A way out of the unemployment circle

(Slovak Republic, 2015-2018)

http://ec.europa.eu/esf/main.jsp?catId=46&langId=en&projectId=2860

 

Employers in seven of the less-developed regions of Slovakia have been encouraged to help unemployed people with a new initiative – and it’s already got thousands of people into work
The project “A way out of the unemployment circle” offers employers a significant financial contribution in return for creating job opportunities for long-term unemployed and low-skilled jobseekers. It is hoped that the over-50 age group in particular, would benefit from newly-created roles across the country


  

Who to contact about ESF support and activities  Who to contact about ESF support and activities



In Italy, you can contact The Ministry of Labour and Social Policies about ESF support and activities http://europalavoro.lavoro.gov.it/EuropaLavoro/Info/Contatti
In Spain, you can contact the UAFSE (Unidad Administradora de Fondo Social Europeo) http://www.mitramiss.gob.es/uafse/es/coordenadas/index.html

More information about ESF projects in your country:

http://ec.europa.eu/esf/main.jsp?catId=45&langId=en



  

EU FINANCIAL INSTRUMENTS FOR SMES  EU FINANCIAL INSTRUMENTS FOR SMES



1.COSME Programme
2.InnovFin – EU Finance for innovators
3.Creative Europe programme
4.EU Programme for Employment and Social Innovation
1.COSME Programme
The programme for the Competitiveness of Enterprises and Small and Medium-sized Enterprises (COSME) is improving access to finance for SMEs through two financial instruments
COSME has a budget of over EUR 1.3 billion to fund these financial instruments that facilitate access to loans and equity finance for SMEs where market gaps have been identified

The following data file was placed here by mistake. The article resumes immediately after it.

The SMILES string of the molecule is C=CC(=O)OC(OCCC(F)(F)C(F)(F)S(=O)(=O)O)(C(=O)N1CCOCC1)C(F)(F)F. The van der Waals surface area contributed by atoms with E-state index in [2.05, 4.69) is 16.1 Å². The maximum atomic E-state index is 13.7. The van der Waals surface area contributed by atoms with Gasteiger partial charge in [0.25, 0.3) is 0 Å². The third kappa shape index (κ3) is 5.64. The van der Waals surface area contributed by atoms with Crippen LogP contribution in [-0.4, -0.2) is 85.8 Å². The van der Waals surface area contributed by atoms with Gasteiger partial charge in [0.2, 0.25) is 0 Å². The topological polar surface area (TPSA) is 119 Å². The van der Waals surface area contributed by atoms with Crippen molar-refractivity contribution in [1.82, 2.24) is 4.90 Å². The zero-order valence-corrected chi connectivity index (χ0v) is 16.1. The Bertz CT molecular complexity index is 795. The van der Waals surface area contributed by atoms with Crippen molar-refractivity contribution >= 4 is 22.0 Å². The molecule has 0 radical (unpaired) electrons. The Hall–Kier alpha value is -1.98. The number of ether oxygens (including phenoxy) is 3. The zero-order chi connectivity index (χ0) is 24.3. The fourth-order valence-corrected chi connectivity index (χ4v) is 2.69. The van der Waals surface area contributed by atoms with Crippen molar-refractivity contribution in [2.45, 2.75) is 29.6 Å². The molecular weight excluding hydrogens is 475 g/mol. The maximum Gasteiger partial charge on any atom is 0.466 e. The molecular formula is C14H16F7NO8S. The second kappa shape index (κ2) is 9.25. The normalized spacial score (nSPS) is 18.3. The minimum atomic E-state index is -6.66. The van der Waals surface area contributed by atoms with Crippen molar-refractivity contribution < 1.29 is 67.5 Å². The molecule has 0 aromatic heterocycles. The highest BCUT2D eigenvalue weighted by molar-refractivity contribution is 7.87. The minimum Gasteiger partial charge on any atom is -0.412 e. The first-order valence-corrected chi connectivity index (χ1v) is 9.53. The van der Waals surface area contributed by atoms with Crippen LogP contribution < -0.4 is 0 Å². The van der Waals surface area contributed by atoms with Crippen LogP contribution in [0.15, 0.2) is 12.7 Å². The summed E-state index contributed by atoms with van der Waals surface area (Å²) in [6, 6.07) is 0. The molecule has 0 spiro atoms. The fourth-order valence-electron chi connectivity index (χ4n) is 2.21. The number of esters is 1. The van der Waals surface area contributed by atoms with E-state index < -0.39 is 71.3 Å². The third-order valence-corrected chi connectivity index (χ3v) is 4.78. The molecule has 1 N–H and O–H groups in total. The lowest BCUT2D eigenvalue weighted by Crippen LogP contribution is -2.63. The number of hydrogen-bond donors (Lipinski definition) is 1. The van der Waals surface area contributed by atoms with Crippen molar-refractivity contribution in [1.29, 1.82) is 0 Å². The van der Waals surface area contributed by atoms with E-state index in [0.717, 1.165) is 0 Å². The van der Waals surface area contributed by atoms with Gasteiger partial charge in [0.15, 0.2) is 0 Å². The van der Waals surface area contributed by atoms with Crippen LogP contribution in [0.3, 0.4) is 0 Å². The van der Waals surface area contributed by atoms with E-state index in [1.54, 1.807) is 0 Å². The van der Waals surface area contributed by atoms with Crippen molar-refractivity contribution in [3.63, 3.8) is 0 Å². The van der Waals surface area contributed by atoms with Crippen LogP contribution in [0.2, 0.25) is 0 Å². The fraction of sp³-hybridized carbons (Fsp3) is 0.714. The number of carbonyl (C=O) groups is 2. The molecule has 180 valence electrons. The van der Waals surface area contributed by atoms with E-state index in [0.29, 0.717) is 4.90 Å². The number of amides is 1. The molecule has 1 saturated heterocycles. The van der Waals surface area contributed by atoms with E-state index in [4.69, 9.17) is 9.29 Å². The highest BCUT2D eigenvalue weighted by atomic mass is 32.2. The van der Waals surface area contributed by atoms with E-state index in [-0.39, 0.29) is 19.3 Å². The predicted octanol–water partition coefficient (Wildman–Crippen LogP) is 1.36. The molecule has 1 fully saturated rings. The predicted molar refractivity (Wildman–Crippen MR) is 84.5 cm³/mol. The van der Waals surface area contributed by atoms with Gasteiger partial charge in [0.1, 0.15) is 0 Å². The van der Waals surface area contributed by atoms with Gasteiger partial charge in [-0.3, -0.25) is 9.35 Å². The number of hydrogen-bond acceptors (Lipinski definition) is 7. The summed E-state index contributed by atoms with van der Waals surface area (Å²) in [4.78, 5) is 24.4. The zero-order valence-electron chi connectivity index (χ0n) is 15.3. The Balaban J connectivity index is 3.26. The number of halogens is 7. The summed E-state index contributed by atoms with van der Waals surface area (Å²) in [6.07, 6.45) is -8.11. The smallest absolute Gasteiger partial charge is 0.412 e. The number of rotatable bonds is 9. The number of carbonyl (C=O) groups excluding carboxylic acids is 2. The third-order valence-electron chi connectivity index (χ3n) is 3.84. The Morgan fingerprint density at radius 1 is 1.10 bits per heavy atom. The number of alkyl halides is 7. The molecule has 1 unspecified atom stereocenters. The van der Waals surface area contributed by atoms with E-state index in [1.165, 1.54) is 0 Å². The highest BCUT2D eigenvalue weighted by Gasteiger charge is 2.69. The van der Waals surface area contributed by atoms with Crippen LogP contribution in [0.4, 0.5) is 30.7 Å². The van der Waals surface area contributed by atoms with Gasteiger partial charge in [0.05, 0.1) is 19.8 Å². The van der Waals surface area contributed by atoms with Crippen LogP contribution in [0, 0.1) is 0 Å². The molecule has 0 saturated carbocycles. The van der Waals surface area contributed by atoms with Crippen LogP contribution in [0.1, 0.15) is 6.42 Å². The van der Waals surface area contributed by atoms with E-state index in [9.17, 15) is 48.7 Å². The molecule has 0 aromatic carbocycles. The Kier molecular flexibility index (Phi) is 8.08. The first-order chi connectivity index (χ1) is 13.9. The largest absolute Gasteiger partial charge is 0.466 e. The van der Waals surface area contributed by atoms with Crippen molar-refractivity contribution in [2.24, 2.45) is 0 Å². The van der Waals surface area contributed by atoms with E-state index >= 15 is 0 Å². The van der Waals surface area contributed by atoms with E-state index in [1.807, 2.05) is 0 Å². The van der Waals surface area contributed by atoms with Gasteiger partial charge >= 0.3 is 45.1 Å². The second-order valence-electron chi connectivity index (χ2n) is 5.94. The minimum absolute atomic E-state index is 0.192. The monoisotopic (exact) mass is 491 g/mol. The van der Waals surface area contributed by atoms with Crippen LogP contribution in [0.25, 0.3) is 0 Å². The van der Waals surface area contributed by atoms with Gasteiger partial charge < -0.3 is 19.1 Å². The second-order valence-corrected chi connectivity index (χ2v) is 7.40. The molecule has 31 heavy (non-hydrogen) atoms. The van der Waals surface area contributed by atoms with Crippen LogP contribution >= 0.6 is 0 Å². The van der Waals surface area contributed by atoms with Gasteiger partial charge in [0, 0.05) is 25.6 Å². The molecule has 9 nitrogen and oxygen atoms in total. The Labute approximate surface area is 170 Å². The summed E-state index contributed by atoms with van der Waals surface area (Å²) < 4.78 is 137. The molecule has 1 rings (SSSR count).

2.INNOVFIN – EU FINANCE FOR INNOVATORS
InnovFin financing tools cover a wide range of loans, guarantees and equity-type funding, which can be tailored to innovators’ needs 
InnovFin is available across all eligible sectors in EU Member States and Associated Countries, under the EU Research and Innovation programme Horizon 2020
With InnovFin – EU Finance for Innovators, the EIB Group can provide financing starting at EUR 25 000 for investments in research and innovation (R&I) to companies and other entities of all sizes and age
 
3.CREATIVE EUROPE PROGRAMME
The Creative Europe programme has set up a €121 million guarantee facility, to enhance the access to finance for SMEs in the cultural and creative sector (CCS), operational as of 2016. It will support the scaling up of cultural and creative projects and help the sector in becoming more competitive
The European Commission has committed to partially cover financial intermediaries' potential losses when they engage with CCS projects. Coverage will reach up to 70% of individual loans' losses and up to 25% for portfolios
 
4.EU PROGRAMME FOR EMPLOYMENT AND SOCIAL INNOVATION (EASI)
EaSI programme is a financing instrument at EU level to promote a high level of quality and sustainable employment, guaranteeing adequate and decent social protection, combating social exclusion and poverty and improving working conditions
One of its objectives is to strengthen ownership of EU objectives and coordination of action at EU and national level in the areas of employment, social affairs and inclusion
EaSI programme supports the development of adequate social protection systems and labour market policies and geographical mobility and boost employment opportunities by developing an open labour market






This project has been funded with support from the European Commission. This web site and its contents reflects the views only of the authors, and the Commission cannot be held responsible for any use which may be made of the information contained therein.